12 Insofar as the Fifth Defendants were concerned, their auditors were KW Feng too. They were not parties to the original proceedings commenced by the Plaintiffs, as the Plaintiffs had no claim against them. However, they were added as a party to this suit by the Defendants in their counterclaim, because the counterclaim alleged that the agreement limiting the Plaintiffs’ fees pertained not only to the First, Second, Third and Fourth Defendants, but also to the Fifth Defendants.

13 As far as it was brought to my attention, there appeared no direct or family relationship between the Plaintiffs and KW Feng, although having said that, as I mentioned earlier, the Plaintiffs accepted that they had a tie-in relationship with KW Feng vis-à-vis accounting or tax matters undertaken by them both for the Defendants.

b. The Defendants’ company secretaries

14 By and large, the secretarial work of the Second, Third and Fourth Defendants were undertaken by a professional secretarial company known as Rising Management Services Pte Ltd (“Rising”). This fact warranted mention in this trial because of the allegations by the Defendants of Rising’s “partiality” towards the Plaintiffs. I will deal with this issue in more detail later. Suffice to say at this juncture, it transpired in the evidence of the Plaintiffs and the Defendants that the directors and shareholders of Rising were related to the Plaintiffs, and to some extent, they shared common premises as well as fax numbers until sometime in late-1990.

15 The First and Fifth Defendants had their secretarial work managed by this firm known as YY Corporate Services Sdn Bhd (“YY”). One of the directors and shareholders of YY was a lady called Ms Feng Ying Ying, whom the Plaintiffs implied was related to Mr Feng Kok Wah, the main owner of KW Feng, the auditors of the First and Fifth Defendants. However, the Defendants never conclusively proved this fact, and the Plaintiffs were unable to shed any light on the relationship between Ms Feng Ying Ying and Mr Feng Kok Wah.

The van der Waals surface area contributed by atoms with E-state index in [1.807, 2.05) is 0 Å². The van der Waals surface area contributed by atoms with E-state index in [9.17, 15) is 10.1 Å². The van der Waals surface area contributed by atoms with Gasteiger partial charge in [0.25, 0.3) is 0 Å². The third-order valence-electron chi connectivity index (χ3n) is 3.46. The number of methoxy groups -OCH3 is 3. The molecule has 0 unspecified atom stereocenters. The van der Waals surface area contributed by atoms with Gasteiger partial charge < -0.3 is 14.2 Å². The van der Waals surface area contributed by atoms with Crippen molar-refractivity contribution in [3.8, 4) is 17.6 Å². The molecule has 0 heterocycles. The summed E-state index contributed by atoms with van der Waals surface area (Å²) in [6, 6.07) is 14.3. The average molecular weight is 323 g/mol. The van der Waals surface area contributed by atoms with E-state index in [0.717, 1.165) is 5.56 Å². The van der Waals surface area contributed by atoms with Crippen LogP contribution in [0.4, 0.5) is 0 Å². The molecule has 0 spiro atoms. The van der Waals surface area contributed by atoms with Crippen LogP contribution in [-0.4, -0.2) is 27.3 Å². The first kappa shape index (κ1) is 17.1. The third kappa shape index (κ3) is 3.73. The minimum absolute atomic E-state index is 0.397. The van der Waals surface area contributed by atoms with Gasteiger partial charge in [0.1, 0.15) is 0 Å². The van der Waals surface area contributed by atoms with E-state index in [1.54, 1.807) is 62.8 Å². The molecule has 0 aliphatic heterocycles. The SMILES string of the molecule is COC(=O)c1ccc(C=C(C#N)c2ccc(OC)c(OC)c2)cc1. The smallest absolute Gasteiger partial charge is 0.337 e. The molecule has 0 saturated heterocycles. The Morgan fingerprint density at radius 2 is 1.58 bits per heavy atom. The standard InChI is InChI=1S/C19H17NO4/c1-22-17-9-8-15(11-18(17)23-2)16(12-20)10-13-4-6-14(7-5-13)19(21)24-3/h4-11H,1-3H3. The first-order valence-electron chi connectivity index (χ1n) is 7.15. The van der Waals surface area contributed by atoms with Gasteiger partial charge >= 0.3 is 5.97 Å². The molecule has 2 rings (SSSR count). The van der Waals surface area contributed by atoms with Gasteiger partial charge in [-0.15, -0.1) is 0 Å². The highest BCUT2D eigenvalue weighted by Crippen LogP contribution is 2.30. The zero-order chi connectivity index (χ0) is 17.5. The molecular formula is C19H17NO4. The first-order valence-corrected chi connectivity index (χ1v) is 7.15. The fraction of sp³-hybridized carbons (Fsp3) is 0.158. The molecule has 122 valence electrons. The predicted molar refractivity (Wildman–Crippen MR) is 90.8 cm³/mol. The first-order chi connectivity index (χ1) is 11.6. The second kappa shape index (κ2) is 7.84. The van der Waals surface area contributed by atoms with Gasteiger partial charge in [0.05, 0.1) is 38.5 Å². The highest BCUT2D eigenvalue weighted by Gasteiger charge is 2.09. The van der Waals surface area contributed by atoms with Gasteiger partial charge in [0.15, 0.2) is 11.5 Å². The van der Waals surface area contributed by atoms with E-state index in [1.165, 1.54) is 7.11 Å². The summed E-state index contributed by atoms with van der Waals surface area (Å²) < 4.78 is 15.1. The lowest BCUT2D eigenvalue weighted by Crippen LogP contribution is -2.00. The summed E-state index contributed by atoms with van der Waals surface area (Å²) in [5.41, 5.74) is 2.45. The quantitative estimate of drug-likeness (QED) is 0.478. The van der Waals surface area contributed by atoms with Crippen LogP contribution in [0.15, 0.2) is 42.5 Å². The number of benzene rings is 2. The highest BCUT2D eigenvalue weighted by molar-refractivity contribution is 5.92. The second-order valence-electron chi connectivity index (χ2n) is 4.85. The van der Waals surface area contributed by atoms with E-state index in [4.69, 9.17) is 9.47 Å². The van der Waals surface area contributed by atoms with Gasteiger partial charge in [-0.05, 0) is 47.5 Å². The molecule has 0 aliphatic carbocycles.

Background leading to the dispute between parties

16 Let me now set out the background leading to the dispute between parties. Although this background did not relate directly to parties’ respective claims against each other, and was an issue that did not require a determination by me, it became a hot issue in the course of the proceedings. It was the Defendants’ main contention that the background facts were the reason why the Plaintiffs agreed to be bound by the agreement. As a result, and arising from the background facts, the Defendants also contended that the Plaintiffs’ claim could not succeed.

17 Sometime on 21 August 1999, in the course of the Second Defendants’ AGM, Mr Cheong Wing Kiat (“Cheong”), the Second Defendants’ business development director, alleged that the Plaintiffs had been negligent, thus resulting in loss to the First Defendants. In his Affidavit of Evidence in Chief (“AEIC”), Cheong, the Defendants’ main witness in these proceedings, explained that he brought up the issue of the Plaintiffs’ negligence at the Second Defendants’ AGM because although the loss complained of related to the First Defendants, it was an indirect loss to the Second Defendants, as the Second Defendants were the parent company of the First Defendants.

18 In essence, there were two instances of negligence complained of by Cheong. The first pertained to the overpayment of withholding tax by the First Defendants to the Malaysian income tax authorities, while the second concerned the payment of additional tax to the Malaysian tax authorities following discrepancies highlighted by the said tax authorities of some of the First Defendants’ audit work. Both instances of negligence were stated by Cheong in paragraph 5 of his AEIC, followed by his version of the Plaintiffs’ explanation for the loss thereafter at paragraph 6:

5. At the Annual General Meeting of [the Second Defendants on 21 August 1999]. I mentioned 2 major negligence of [the Plaintiffs] which caused [the First Defendants] (and indirectly [the Second Defendants] being the parent company) significant financial losses:

(1) Overpayment of Malaysian Withholding Tax

I mentioned during this AGM that [the First Defendants] had overpaid withholding tax in Malaysia due to the oversight of [the Plaintiffs] (as tax agents) as follows:

Royalties RM 73,984

Management Fee RM 72,182

Total RM 146,166

(2) Additional Malaysian Tax

I also mentioned during this AGM that additional Malaysian tax of about RM 600,000.00 was paid by [the First Defendants] due to [the Plaintiffs’] fault. I will explain now in more detail what I meant. This additional Malaysian tax has 2 components:

i. Improper audit procedure

Although on record the auditor of [the First Defendants] was Syarikat KW Feng, [the...